Diabetes Education at Camp

Do campers learn about diabetes at Camp?

Diabetes education is a large part of the treatment campers receive at camp. Just being with other children their own age with diabetes and following the standard routines of Camp help children learn about appropriate diabetes management.

Prior to camp campers and their parents fill out surveys about the campers' independence levels with shots, insulin pens and pumps. Some education is formal, such as classes by the student nurses and small group talks for the older campers by the doctors and nurses from the dispensary.

The topics of the talks from the doctors and nurses are based on needs identified during conversations with campers. Older campers ask different questions than younger campers. Older campers with pumps are used to more autonomy with their insulin boluses and can be frustrated by not giving their own boluses when high. The effects of activity on blood sugar levels and insulin needs is reviewed individually as the topic comes up and then a class is given to the campers ages 9 to 12 to explain the effects of exercise on diabetes management.  Watching for patterns with blood sugars is stressed with these older campers. Campers express appreciation for having the time with the dispensary staff to learn, ask questions and be treated as responsible people.

Are there formal diabetes classes given during the Camp sessions?

The class about exercise and diabetes management this year was taught by the Case Western nursing students as part of their school research requirement. All campers ages 9 to 12 were given a pre-test at check-in prior to the teaching. During camp, two 15 minute sessions were taught – one about aerobic exercise and one about anaerobic exercise, and how each type of activity effects blood sugars and insulin use. The campers actively participated in the lessons and preliminary analysis of post-tests (given on the last day of camp) revealed that learning did occur.

Education sessions vary from season to season, but the staff capitalizes on "teachable moments" to help each individual camper  build on his/her understanding about the disease and improve self-care.

Education Goals

The camp setting is an optimal environment for campers to gain valuable knowledge and skills to improve their diabetes management. Diabetes education is integrated in all Camp programming and takes advantage of many “teachable moments.”   Programs may include expert speakers or group discussion facilitators talking about age-appropriate topics, educational games or skits, or one-on-one learning opportunities between a camper and a member of the counseling or dispensary staff.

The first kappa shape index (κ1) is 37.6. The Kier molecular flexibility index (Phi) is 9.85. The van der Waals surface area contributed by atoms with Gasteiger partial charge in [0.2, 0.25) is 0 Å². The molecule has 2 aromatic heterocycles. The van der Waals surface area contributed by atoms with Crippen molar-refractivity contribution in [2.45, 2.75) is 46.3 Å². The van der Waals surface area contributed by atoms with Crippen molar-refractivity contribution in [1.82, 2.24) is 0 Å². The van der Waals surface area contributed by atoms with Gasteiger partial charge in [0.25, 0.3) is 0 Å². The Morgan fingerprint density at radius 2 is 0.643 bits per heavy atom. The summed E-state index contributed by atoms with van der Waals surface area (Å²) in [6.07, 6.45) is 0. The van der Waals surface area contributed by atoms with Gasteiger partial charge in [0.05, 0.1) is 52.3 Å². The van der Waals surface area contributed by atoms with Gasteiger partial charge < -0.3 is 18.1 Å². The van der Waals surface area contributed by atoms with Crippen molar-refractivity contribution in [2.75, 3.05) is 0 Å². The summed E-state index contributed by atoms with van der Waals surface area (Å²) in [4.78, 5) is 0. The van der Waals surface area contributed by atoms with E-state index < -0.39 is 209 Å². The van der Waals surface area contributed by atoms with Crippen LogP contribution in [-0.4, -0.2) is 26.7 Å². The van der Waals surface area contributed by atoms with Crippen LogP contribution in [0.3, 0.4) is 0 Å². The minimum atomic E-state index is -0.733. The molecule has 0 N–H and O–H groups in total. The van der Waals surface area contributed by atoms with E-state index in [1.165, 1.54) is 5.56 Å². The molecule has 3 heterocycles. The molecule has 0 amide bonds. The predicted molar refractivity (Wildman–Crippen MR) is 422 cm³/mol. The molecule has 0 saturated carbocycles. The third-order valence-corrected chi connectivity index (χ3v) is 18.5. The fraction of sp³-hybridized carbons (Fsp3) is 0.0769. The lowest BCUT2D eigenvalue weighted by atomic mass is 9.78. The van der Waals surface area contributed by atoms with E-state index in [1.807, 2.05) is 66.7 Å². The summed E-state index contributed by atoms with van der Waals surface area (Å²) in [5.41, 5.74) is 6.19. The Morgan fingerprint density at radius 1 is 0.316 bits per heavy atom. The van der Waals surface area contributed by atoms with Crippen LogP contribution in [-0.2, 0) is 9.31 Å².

The primary educational goals of Camp Ho Mita Koda result in the development of lifelong wellness habits. Camp Ho Mita Koda strives to support, encourage and teach diabetes management skills in a fun, interactive and age-appropriate manner.  Our diabetes education goals at Camp are:

  • Campers will learn new skills and reinforce existing knowledge through planned participatory activities, observation, and individual and group instruction. Such activities may include swimming, boating, hiking, archery, climbing, and team building.
  • Nutrition/diabetes education will be offered as an elective activity at least one activity period each day.
  • Carb counting will be taught and reinforced at all meals and snacks. Grams of carbs will be used to determine overall carb servings.
  • Campers will develop a sense of environmental awareness through interaction with the natural environment.
  • Campers will improve self confidence, interpersonal skills, and conflict resolution skills through the camp experience.

Learning Needs

The learning needs the parents reported were very similar to the needs the children reported. Some additional concerns for teaching the parents requested were related to following more careful control, counting carbs, accurately reporting blood sugar numbers and food eaten. The structure of camp encourages honesty as others are checking blood sugar numbers and insulin given. The importance of meals on a schedule and insulin and testing are reinforced by the whole camp doing the same thing at the same time daily.

While camp is intended to be a fun experience for campers, by its very nature it is a learning experience as well. The dispensary staff embraces the educational aspect of medical care for the campers. It is woven into the day in multiple teachable moments.  

CDC - World Diabetes Day - Diabetes DDT

 

Diabetes Control
 

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CDC - World Diabetes Day - Diabetes DDT

 

Camp Ho Mita Koda

Diabetes Partnership of Cleveland

3601 S. Green Rd., #100
Beachwood, OH 44122
Phone: 216-591-0800 | Fax: 216-591-0320
information@diabetespartnership.org

 

 

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